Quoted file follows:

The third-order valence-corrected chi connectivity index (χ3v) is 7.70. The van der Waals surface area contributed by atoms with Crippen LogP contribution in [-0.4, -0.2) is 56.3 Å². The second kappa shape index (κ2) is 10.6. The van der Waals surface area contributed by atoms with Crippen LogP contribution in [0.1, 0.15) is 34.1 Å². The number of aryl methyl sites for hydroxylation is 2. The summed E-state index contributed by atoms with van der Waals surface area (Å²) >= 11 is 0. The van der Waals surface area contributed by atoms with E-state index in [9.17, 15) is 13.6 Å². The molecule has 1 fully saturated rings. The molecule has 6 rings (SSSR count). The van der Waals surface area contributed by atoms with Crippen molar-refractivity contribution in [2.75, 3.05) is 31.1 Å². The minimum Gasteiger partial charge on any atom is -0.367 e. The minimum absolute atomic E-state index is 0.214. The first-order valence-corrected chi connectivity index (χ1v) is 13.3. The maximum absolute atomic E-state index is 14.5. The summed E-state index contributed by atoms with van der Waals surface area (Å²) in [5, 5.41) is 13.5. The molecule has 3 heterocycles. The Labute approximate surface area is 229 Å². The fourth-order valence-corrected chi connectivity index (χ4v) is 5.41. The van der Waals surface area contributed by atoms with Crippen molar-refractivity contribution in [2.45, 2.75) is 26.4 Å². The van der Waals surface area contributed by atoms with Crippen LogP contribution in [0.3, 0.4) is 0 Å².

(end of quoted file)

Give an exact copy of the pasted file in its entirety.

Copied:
The third-order valence-corrected chi connectivity index (χ3v) is 7.70. The van der Waals surface area contributed by atoms with Crippen LogP contribution in [-0.4, -0.2) is 56.3 Å². The second kappa shape index (κ2) is 10.6. The van der Waals surface area contributed by atoms with Crippen LogP contribution in [0.1, 0.15) is 34.1 Å². The number of aryl methyl sites for hydroxylation is 2. The summed E-state index contributed by atoms with van der Waals surface area (Å²) >= 11 is 0. The van der Waals surface area contributed by atoms with E-state index in [9.17, 15) is 13.6 Å². The molecule has 1 fully saturated rings. The molecule has 6 rings (SSSR count). The van der Waals surface area contributed by atoms with Crippen molar-refractivity contribution in [2.75, 3.05) is 31.1 Å². The minimum Gasteiger partial charge on any atom is -0.367 e. The minimum absolute atomic E-state index is 0.214. The first-order valence-corrected chi connectivity index (χ1v) is 13.3. The maximum absolute atomic E-state index is 14.5. The summed E-state index contributed by atoms with van der Waals surface area (Å²) in [5, 5.41) is 13.5. The molecule has 3 heterocycles. The Labute approximate surface area is 229 Å². The fourth-order valence-corrected chi connectivity index (χ4v) is 5.41. The van der Waals surface area contributed by atoms with Crippen molar-refractivity contribution in [2.45, 2.75) is 26.4 Å². The van der Waals surface area contributed by atoms with Crippen LogP contribution in [0.3, 0.4) is 0 Å².